It might seem fun to use symbols in place of alphabetical ones to make your text stand out, but for someone using a screen reader, your message will be completely indecipherable. To see what the tweet below sounds like when read out by a screen reader, check out this twitter post by Kent C. Dodds.
Before the dawn of emojis, creative internet users often used keyboard punctuation to create their own emojis, from the simple colon parenthesis smiley face to the more complex shoulder shrug (known as shruggie) created with a series of dashes, slashes, parenthesis, and a few other symbols. But these don't make much sense when read by a screen reader. It's better to just use your standard keyboard emojis which a screen reader can identify and read out.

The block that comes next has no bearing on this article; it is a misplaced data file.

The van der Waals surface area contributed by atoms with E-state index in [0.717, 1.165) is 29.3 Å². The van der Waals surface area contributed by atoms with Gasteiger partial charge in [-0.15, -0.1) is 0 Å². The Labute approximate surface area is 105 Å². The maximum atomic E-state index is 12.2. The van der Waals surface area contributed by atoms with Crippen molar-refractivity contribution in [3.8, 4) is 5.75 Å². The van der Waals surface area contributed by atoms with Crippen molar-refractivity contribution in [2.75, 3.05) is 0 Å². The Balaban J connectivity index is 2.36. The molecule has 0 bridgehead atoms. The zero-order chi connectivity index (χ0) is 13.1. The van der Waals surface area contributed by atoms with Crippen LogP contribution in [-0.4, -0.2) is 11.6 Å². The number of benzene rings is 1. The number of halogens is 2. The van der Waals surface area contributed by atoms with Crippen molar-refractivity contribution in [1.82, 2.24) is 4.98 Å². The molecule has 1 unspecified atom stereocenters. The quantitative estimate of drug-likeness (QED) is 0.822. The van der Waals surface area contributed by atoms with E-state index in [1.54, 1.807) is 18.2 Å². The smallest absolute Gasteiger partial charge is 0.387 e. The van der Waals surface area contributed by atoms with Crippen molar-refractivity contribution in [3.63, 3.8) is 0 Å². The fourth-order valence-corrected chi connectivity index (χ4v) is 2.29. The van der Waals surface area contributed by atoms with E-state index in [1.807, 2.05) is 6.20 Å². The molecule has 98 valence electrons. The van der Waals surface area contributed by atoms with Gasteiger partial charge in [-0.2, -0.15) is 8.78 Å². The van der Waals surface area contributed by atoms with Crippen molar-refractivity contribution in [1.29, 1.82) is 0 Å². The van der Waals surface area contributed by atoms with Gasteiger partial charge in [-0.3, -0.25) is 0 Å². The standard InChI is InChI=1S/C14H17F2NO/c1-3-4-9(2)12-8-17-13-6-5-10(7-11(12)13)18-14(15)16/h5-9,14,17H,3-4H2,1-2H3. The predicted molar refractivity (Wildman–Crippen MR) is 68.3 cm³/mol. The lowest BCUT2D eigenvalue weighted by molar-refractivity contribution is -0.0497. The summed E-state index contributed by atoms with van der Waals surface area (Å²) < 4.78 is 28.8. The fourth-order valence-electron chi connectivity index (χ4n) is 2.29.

Text art, sometimes referred to as ASCII or keyboard art, is when symbols are used to make pictures. The example of text art below takes a screen reader over thirty seconds to read, according to this blog post on How to share text art (and images) more accessibly (on twitter, mostly). If you do want to make text art, you can share it accessibly by creating the art, taking a screenshot, and sharing the screenshot with an image description.
Flashing lights can cause seizures for people with epilepsy, especially when they are flashing at a rate of three times or more per second. If you want to check to make sure your web content is safe for people with epilepsy, you can download the free Photosensitive Epilepsy Analysis Tool to test your content. If you do include content that could be potentially triggering, provide a content warning.
It's great to want to highlight issues affecting people from underrepresented groups, but it's important to uplift their voices rather than speak for them. Use your platform to amplify the voices of others rather than paraphrase what they have said.